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GOP, Democrats Continue Public Standoff

Douglas Graham/CQ Roll Call File Photo
On “Fox News Sunday,” Corker joined several other Republicans who are now acknowledging that raising taxes on upper-income earners is more likely. “I actually am beginning to believe that is the best route for us to take,” he said.

With the White House and congressional Republicans publicly deadlocked — but privately negotiating — to steer clear of the fiscal cliff, top lawmakers were left with little to do on Sunday’s talk shows except exchange partisan attacks, even as some predicted a deal would be reached.

In another sign that the parties were inching toward an agreement, Tennessee Sen. Bob Corker added his name to the list of Republicans who were acknowledging that an increase in tax rates on upper-income earners was on the horizon.

“There is a growing group of folks that are looking at this and realizing that we don’t have a lot of cards as it relates to the tax issue before year-end,” Corker said on “Fox News Sunday.”

If Republicans agree to extend the George W. Bush-era tax cuts for only families making less than $250,000, as sought by President Barack Obama, “the focus then shifts to entitlements, and maybe that puts us in a place where we actually can do something that really saves this nation,” Corker said. “I actually am beginning to believe that is the best route for us to take.”

Tax rates rise across the board with the coming of the new year, absent congressional action, and polls show the public would largely blame Republicans if no deal is reached.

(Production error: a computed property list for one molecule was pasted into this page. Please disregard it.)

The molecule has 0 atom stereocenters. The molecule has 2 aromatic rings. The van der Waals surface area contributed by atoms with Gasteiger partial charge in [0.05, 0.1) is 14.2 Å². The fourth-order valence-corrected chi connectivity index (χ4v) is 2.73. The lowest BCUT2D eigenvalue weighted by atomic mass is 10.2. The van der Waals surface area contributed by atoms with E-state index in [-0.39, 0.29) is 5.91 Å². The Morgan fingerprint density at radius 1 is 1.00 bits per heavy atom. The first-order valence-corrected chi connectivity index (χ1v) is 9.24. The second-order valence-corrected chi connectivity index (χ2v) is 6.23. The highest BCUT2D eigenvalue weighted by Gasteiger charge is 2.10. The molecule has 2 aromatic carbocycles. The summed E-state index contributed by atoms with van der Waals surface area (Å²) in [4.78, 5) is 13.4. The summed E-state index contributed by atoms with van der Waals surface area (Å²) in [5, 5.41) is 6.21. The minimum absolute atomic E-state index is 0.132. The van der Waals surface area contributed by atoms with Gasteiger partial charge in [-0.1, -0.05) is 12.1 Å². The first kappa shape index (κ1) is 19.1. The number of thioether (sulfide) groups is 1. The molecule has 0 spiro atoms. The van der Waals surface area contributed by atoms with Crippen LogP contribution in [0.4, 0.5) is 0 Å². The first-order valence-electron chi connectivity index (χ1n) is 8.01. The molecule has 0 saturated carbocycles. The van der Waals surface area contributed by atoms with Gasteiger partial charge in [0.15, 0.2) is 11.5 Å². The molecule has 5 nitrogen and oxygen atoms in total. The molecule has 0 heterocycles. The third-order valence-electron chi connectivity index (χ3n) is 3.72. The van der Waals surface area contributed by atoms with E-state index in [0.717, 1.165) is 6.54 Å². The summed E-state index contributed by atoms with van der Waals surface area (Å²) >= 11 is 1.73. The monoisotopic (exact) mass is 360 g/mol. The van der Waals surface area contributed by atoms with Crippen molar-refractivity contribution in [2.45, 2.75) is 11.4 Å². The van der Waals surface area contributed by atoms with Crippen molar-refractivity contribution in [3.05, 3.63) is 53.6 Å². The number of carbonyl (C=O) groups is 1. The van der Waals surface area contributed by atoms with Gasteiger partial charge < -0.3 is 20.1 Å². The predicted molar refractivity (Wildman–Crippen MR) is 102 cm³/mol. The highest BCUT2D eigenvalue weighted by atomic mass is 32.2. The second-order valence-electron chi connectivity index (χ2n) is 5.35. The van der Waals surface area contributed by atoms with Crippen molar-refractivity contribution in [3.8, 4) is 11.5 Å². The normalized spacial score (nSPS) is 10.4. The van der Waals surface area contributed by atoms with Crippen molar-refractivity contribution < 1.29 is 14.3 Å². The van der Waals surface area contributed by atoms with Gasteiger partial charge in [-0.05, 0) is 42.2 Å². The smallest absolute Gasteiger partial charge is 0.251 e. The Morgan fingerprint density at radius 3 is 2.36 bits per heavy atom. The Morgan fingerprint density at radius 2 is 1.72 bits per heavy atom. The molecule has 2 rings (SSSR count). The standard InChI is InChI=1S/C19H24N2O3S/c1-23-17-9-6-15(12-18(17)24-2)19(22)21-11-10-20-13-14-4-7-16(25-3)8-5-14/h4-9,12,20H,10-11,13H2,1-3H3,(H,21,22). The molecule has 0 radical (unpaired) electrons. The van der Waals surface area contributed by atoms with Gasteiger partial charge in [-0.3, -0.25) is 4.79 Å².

“It’s not waving a white flag to recognize political reality,” Rep. Tom Cole, R-Okla., said on CNN’s “State of the Union.”

House GOP leaders, however, have yet to budge on tax rates. Majority Whip Kevin McCarthy of California said on NBC’s “Meet the Press” that Republicans had offered a proposal that raised $800 billion in revenue through curbing tax loopholes and deductions. He blasted Obama for campaigning across the country instead of sitting down at the table with Republicans.

“He’s a phone call away,” responded Senate Majority Whip Richard J. Durbin, D-Ill. A close Obama ally, Durbin said raising rates was the only way to secure enough revenue to stabilize the national debt. He said the GOP’s offer, like GOP presidential nominee Mitt Romney’s tax plans, just didn’t add up.

Still, there is a sense in Washington that an agreement is not as far off as the public sparring would suggest.

“I think we will get a deal. I think everyone realizes how important it is,” Sen. Charles E. Schumer, D-N.Y., said on “Fox News Sunday.’ “The reason I think we’ll get an agreement, what’s standing in the way is revenues, particularly making that top rate go up to 39.6 [percent]. But I think we are seeing real progress in that regard.”

Corker also agreed that a deal would be reached, and he said Republicans would soon have another chance to extract spending cuts.

“Republicans know that they have the debt ceiling right around the corner,” Corker said. “The leverage is going to shift.”

The Weekly Standard’s Bill Kristol, who has already suggested giving in on tax rates, said on Fox that Republicans should look to the debt ceiling as an opportunity, and he laid out a possible endgame of avoiding the cliff.

He suggested the GOP-controlled House pass two bills by the end of the year: one that would extend all of the tax cuts and another that would boost the top tax rate to 37 percent and be levied just on millionaires. He predicted the Senate would pass the second bill and Obama would sign it into law.

Former Sen. Alan Simpson, R-Wyo., and former White House Chief of Staff Erskine Bowles provided the comic relief for the ongoing drama.

Appearing on CBS’ “Face the Nation,” the two former chairmen of Obama’s 2010 blue ribbon deficit reduction commission implored the sides to get a deal for the good of the country. When host Bob Schieffer asked Simpson about his cutting a video where he implored young people to get involved that included some dancing Gangnam Style, Bowles could be heard cracking up off camera.

“Erskine, will you quit laughing,” Simpson said, snickering himself.

“It is great, isn’t it?” Schieffer said, unable to keep a straight face.

Simpson said his use of humor could be deployed just as much as sober analysis to strike an agreement.

“Nobody has any humor in Washington,” Simpson said.

Jason Dick contributed to this report.

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